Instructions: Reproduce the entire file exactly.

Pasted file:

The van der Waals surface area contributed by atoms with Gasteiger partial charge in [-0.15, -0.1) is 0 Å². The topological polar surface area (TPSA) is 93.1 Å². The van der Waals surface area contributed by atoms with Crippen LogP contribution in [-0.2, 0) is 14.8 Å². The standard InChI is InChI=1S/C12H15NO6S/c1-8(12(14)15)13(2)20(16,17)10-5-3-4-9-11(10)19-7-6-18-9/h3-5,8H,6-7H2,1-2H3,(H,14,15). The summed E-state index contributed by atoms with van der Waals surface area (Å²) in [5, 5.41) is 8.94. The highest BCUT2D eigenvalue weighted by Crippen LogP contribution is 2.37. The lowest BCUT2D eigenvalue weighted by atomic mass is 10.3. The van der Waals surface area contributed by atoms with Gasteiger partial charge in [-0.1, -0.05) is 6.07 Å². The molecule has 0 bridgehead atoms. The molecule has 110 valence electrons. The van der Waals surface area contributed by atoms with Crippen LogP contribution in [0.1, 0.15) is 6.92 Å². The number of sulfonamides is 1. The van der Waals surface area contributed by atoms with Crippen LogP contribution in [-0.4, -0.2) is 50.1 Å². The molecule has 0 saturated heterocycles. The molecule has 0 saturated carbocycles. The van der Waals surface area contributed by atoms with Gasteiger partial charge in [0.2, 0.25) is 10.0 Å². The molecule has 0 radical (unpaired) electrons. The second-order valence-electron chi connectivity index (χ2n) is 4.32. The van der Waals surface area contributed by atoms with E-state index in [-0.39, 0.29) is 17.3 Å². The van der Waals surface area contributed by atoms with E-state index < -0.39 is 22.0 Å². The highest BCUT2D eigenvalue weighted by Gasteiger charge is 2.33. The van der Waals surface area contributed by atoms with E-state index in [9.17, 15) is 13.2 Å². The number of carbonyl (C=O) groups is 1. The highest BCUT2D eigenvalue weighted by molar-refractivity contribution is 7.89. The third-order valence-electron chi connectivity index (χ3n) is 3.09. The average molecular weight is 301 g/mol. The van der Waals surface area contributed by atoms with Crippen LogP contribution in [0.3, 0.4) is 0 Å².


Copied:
The van der Waals surface area contributed by atoms with Gasteiger partial charge in [-0.15, -0.1) is 0 Å². The topological polar surface area (TPSA) is 93.1 Å². The van der Waals surface area contributed by atoms with Crippen LogP contribution in [-0.2, 0) is 14.8 Å². The standard InChI is InChI=1S/C12H15NO6S/c1-8(12(14)15)13(2)20(16,17)10-5-3-4-9-11(10)19-7-6-18-9/h3-5,8H,6-7H2,1-2H3,(H,14,15). The summed E-state index contributed by atoms with van der Waals surface area (Å²) in [5, 5.41) is 8.94. The highest BCUT2D eigenvalue weighted by Crippen LogP contribution is 2.37. The lowest BCUT2D eigenvalue weighted by atomic mass is 10.3. The van der Waals surface area contributed by atoms with Gasteiger partial charge in [-0.1, -0.05) is 6.07 Å². The molecule has 0 bridgehead atoms. The molecule has 110 valence electrons. The van der Waals surface area contributed by atoms with Crippen LogP contribution in [0.1, 0.15) is 6.92 Å². The number of sulfonamides is 1. The van der Waals surface area contributed by atoms with Crippen LogP contribution in [-0.4, -0.2) is 50.1 Å². The molecule has 0 saturated heterocycles. The molecule has 0 saturated carbocycles. The van der Waals surface area contributed by atoms with Gasteiger partial charge in [0.2, 0.25) is 10.0 Å². The molecule has 0 radical (unpaired) electrons. The second-order valence-electron chi connectivity index (χ2n) is 4.32. The van der Waals surface area contributed by atoms with E-state index in [-0.39, 0.29) is 17.3 Å². The van der Waals surface area contributed by atoms with E-state index < -0.39 is 22.0 Å². The highest BCUT2D eigenvalue weighted by Gasteiger charge is 2.33. The van der Waals surface area contributed by atoms with E-state index in [9.17, 15) is 13.2 Å². The number of carbonyl (C=O) groups is 1. The highest BCUT2D eigenvalue weighted by molar-refractivity contribution is 7.89. The third-order valence-electron chi connectivity index (χ3n) is 3.09. The average molecular weight is 301 g/mol. The van der Waals surface area contributed by atoms with Crippen LogP contribution in [0.3, 0.4) is 0 Å².